Dish Pantry A more recent term for a smaller butler’s pantry; usually a cupboard or closet off the kitchen or dining room, not generally designed for servant use.
Dumbwaiter A small elevator used to transport food or utensils between floors, usually from a basement kitchen to the butler’s pantry near the formal dining room in a row house or estate.
Keeping Room An old English and New England term for a family sitting room immediately adjacent to the kitchen, if not the kitchen area itself.
Larder A small, cold room for storage of perishable food and prepared foods. The concept predates the icebox and modern refrigeration.
Milk Room Also called the dairy, this was a cool work room, often with running water from a spring, within the farmhouse and adjacent to the kitchen, where butter was churned and pans of milk set out
for cheese or other dairy needs.
Pantry Any small room or desig-nated closet for dry food storage, kitchen supplies, utensils, or tableware.
Summer Kitchen Located in the ell or wing of old farmhouses or, in hot climates, in a separate structure, it’s a room apart where food was prepared in summertime. It was cooler and better ventilated than the main kitchen, and its use kept cooking heat away from living quarters.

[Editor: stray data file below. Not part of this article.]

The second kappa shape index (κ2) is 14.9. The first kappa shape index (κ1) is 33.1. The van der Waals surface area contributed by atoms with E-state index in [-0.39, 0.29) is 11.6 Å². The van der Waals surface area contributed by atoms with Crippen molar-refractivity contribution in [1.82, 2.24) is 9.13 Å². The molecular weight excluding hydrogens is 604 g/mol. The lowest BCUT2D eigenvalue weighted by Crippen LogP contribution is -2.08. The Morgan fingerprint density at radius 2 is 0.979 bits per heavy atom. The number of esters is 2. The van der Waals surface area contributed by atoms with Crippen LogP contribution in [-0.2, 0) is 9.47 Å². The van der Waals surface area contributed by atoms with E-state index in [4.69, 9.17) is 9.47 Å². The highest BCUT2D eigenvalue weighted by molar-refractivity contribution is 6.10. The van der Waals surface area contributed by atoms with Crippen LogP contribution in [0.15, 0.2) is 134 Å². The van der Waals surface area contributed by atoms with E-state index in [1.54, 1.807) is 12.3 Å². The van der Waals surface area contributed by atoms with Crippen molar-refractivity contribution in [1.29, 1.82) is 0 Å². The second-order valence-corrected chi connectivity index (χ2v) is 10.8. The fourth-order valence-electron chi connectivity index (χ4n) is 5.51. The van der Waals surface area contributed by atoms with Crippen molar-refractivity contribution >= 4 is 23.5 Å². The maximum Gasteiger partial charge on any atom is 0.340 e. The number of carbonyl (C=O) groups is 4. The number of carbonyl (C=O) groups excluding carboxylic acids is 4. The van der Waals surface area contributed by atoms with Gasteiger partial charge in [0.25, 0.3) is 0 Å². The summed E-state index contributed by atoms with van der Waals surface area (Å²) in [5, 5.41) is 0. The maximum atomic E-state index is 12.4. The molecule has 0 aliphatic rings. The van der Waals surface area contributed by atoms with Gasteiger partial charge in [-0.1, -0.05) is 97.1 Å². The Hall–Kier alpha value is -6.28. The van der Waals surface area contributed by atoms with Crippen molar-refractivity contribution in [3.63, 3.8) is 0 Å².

Pantries in the Early American Home
Let’s start with pantries before 1850. Settlers in early American homes, where space was tight and possessions few, stored dry goods and spices in a cabinet or trunk. But small rooms adjacent to the kitchen hearth began to appear in colonial house plans for all manner of food storage. Early pantries—especially in the self-sufficient farmhouse—were unheated and primitive, with simple wood shelving on which to store barrels of dry goods and other bulk staples, as well as cooking utensils. Dark, cool, and dry, the pantry necessarily had a door or cloth covering over the entry to keep out dirt. Milk rooms or dairies, many spring- fed, were often adjacent to farmhouse kitchens. Well-insulated cellars also ensured safe storage for perishables or preserves.